By Jason Ryan
U.S. counternarcotics officials recently discovered that Mexican drug cartels discussed plots to kill Immigration and Customs Enforcement agents and Texas Rangers who patrol the U.S.-Mexico border.
Rep. Michael McCaul, R-Texas, chairman of the House Homeland Security Committee's Subcommittee on Oversight, Investigations, and Management disclosed the information during a hearing this morning on how DHS is battling Mexican drug cartels.
A March 2011 law enforcement bulletin "warned that cartels were overheard plotting to kill ICE agents and Texas Rangers guarding the border using AK-47s by shooting at them from across the border," McCaul said.
U.S. officials could not ascertain how credible the threats were but were concerned enough that they alerted agents operating on the border.
The information is believed to have been derived from intercepted communications.
Asked about the bulletin, a DHS official said, "Out of an abundance of caution, we routinely share information that could impact our frontline personnel in order to ensure that they are aware of any and all threats."
Calls to the Texas Rangers were not returned on Thursday.
Last month two U.S. ICE agents were targeted by cartel members in shooting that killed ICE Special Agent Jaime Zapata and wounded his partner, Special Agent Victor Avila.
McCaul, who has spoken with Agent Avila about the incident, said today, "Both agents pleaded for their lives in Spanish, identifying themselves as United States federal agents. Members of the Los Zetas cartel responded by firing more than 80 rounds from automatic weapons.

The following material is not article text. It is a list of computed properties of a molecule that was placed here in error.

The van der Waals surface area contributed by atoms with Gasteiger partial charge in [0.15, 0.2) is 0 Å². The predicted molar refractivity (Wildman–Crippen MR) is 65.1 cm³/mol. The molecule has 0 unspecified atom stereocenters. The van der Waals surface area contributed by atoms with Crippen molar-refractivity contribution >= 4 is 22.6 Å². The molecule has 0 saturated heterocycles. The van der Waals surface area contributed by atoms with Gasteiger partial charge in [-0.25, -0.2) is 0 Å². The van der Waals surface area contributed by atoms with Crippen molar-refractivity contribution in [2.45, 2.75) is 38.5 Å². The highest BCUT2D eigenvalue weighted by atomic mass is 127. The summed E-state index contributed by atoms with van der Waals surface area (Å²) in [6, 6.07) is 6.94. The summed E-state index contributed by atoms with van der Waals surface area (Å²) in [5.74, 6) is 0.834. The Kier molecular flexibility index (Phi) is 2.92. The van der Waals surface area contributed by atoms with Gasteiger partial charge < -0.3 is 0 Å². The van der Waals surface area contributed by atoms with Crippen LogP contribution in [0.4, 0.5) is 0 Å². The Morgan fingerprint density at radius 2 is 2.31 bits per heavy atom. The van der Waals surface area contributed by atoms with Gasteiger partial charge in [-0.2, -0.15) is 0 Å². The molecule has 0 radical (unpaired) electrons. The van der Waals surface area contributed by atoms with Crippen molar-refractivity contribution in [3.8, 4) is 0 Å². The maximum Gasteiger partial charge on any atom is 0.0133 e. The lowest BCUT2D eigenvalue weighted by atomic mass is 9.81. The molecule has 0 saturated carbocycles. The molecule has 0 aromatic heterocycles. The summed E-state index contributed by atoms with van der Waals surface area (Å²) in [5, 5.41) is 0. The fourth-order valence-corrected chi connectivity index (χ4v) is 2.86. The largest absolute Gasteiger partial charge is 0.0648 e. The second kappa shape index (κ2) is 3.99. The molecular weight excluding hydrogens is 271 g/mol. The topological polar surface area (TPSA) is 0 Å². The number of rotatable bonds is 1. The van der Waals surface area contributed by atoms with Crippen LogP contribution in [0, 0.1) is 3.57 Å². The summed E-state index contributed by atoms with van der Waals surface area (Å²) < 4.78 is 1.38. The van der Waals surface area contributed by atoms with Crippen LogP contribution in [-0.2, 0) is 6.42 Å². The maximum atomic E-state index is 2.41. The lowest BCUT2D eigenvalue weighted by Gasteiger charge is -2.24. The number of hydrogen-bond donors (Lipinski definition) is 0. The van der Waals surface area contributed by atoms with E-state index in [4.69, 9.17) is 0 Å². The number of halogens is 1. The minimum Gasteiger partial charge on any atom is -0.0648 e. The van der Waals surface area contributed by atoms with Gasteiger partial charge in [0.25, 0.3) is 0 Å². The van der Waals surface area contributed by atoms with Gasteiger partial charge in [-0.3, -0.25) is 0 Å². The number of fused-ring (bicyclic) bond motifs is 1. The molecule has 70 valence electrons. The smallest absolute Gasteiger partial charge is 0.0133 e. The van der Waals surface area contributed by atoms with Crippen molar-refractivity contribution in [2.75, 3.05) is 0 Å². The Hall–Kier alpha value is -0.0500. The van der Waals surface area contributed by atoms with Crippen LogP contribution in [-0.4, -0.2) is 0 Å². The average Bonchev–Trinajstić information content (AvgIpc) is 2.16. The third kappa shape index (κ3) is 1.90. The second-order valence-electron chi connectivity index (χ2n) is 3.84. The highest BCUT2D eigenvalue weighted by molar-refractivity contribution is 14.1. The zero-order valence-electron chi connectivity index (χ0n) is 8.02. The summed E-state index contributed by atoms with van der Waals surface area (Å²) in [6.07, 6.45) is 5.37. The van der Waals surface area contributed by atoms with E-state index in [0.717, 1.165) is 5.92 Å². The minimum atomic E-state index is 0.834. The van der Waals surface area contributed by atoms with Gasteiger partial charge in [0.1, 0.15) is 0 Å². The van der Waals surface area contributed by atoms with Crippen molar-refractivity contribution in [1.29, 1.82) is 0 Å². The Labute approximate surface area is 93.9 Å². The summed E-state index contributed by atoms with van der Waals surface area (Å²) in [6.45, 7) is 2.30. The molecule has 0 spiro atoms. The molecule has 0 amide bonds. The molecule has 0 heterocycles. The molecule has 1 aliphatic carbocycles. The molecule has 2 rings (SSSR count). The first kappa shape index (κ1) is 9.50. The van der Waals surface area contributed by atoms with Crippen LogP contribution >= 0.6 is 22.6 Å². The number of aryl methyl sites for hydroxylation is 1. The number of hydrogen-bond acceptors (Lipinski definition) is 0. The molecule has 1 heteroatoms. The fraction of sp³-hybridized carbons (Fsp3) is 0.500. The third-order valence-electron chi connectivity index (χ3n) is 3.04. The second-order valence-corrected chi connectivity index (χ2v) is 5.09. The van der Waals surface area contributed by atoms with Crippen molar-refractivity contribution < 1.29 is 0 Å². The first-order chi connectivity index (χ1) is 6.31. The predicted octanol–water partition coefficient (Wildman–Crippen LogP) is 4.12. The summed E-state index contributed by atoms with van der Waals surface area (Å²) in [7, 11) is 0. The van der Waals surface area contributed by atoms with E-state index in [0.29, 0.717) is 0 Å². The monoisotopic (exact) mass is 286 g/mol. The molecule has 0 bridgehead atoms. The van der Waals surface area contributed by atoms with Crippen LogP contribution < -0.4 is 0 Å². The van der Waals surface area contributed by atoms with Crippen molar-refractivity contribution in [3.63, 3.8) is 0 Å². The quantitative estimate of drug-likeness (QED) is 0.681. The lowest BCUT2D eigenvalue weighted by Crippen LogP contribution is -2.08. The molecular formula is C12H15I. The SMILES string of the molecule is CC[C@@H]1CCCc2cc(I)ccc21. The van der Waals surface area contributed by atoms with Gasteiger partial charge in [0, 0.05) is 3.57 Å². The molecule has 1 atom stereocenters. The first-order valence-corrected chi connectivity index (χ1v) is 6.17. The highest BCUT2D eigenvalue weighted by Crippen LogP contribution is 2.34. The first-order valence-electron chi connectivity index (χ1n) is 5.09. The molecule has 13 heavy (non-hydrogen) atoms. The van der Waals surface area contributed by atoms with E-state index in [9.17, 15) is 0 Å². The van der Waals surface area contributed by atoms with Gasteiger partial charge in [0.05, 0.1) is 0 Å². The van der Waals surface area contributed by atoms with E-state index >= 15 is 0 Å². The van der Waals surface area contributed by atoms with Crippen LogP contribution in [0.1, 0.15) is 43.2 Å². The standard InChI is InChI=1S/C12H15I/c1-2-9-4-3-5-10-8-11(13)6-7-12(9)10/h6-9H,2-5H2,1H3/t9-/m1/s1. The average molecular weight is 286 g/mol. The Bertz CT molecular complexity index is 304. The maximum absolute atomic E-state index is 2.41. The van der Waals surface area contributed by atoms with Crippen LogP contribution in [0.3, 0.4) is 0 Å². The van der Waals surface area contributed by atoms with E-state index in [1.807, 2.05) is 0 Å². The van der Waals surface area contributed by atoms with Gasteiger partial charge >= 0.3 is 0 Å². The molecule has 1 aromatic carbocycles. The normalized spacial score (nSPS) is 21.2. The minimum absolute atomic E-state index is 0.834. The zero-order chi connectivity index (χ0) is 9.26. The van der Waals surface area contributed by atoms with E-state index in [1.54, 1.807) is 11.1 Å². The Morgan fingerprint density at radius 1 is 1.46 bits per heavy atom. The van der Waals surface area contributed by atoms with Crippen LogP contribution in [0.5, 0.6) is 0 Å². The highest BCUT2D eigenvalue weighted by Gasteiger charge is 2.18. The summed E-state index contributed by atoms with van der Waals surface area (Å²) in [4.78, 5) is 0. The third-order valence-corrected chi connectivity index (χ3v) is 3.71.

"The shooting of Special Agents Zapata and Avila is a game-changer which alters the landscape of the United States' involvement in Mexico's war against the drug cartels," McCaul added at the hearing. President Obama and other top U.S. law enforcement officials have vowed the full force of the federal government to support local Mexican authorities hunting down Zapata's killers and attempting to bring them to justice.
On Wednesday, the Justice Department and DHS offered a $5 million reward for information leading to the arrest of the individuals responsible for the shooting.
Today, McCaul introduced legislation to designate the six major Mexican drug cartels as foreign terrorist organizations. Such designations are overseen by the State Department under the Immigration and Nationality Act.